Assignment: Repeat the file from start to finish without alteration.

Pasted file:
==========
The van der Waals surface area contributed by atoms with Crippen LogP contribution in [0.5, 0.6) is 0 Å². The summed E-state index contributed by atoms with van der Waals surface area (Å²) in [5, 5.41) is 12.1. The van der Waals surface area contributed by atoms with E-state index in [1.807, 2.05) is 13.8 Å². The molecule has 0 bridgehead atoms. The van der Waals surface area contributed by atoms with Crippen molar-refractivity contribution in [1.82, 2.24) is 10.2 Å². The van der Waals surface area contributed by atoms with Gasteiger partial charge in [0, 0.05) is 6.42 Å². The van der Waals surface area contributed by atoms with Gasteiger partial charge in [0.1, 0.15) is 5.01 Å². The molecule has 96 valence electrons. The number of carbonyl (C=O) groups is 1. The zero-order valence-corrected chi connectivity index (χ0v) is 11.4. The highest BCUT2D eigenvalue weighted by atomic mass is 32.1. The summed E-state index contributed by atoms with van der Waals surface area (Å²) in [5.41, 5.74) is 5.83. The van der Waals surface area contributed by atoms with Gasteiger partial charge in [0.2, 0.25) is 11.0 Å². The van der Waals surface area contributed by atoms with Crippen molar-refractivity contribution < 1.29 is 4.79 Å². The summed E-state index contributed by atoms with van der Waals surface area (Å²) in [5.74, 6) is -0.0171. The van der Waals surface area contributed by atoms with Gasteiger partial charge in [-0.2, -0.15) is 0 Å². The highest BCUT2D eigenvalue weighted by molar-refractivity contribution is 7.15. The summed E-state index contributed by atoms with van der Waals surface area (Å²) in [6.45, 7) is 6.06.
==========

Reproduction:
The van der Waals surface area contributed by atoms with Crippen LogP contribution in [0.5, 0.6) is 0 Å². The summed E-state index contributed by atoms with van der Waals surface area (Å²) in [5, 5.41) is 12.1. The van der Waals surface area contributed by atoms with E-state index in [1.807, 2.05) is 13.8 Å². The molecule has 0 bridgehead atoms. The van der Waals surface area contributed by atoms with Crippen molar-refractivity contribution in [1.82, 2.24) is 10.2 Å². The van der Waals surface area contributed by atoms with Gasteiger partial charge in [0, 0.05) is 6.42 Å². The van der Waals surface area contributed by atoms with Gasteiger partial charge in [0.1, 0.15) is 5.01 Å². The molecule has 96 valence electrons. The number of carbonyl (C=O) groups is 1. The zero-order valence-corrected chi connectivity index (χ0v) is 11.4. The highest BCUT2D eigenvalue weighted by atomic mass is 32.1. The summed E-state index contributed by atoms with van der Waals surface area (Å²) in [5.41, 5.74) is 5.83. The van der Waals surface area contributed by atoms with Gasteiger partial charge in [0.2, 0.25) is 11.0 Å². The van der Waals surface area contributed by atoms with Crippen molar-refractivity contribution < 1.29 is 4.79 Å². The summed E-state index contributed by atoms with van der Waals surface area (Å²) in [5.74, 6) is -0.0171. The van der Waals surface area contributed by atoms with Gasteiger partial charge in [-0.2, -0.15) is 0 Å². The highest BCUT2D eigenvalue weighted by molar-refractivity contribution is 7.15. The summed E-state index contributed by atoms with van der Waals surface area (Å²) in [6.45, 7) is 6.06.